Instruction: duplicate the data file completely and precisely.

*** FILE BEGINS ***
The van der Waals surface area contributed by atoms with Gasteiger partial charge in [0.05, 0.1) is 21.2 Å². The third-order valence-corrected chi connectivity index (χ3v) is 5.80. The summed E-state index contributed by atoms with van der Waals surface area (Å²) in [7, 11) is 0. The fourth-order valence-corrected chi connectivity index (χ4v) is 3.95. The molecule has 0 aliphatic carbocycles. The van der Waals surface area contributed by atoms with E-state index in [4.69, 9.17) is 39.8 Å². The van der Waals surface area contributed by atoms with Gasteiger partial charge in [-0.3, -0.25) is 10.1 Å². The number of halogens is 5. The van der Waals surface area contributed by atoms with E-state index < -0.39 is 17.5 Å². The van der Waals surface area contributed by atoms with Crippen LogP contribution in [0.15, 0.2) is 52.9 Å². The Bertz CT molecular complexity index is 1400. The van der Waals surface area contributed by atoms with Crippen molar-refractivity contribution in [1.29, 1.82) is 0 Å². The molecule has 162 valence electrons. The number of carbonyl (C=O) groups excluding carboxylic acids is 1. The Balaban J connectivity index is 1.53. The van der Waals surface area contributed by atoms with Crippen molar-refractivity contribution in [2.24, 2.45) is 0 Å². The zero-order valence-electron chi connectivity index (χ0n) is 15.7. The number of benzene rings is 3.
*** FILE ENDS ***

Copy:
The van der Waals surface area contributed by atoms with Gasteiger partial charge in [0.05, 0.1) is 21.2 Å². The third-order valence-corrected chi connectivity index (χ3v) is 5.80. The summed E-state index contributed by atoms with van der Waals surface area (Å²) in [7, 11) is 0. The fourth-order valence-corrected chi connectivity index (χ4v) is 3.95. The molecule has 0 aliphatic carbocycles. The van der Waals surface area contributed by atoms with E-state index in [4.69, 9.17) is 39.8 Å². The van der Waals surface area contributed by atoms with Gasteiger partial charge in [-0.3, -0.25) is 10.1 Å². The number of halogens is 5. The van der Waals surface area contributed by atoms with E-state index < -0.39 is 17.5 Å². The van der Waals surface area contributed by atoms with Crippen LogP contribution in [0.15, 0.2) is 52.9 Å². The Bertz CT molecular complexity index is 1400. The van der Waals surface area contributed by atoms with Crippen molar-refractivity contribution in [1.29, 1.82) is 0 Å². The molecule has 162 valence electrons. The number of carbonyl (C=O) groups excluding carboxylic acids is 1. The Balaban J connectivity index is 1.53. The van der Waals surface area contributed by atoms with Crippen molar-refractivity contribution in [2.24, 2.45) is 0 Å². The zero-order valence-electron chi connectivity index (χ0n) is 15.7. The number of benzene rings is 3.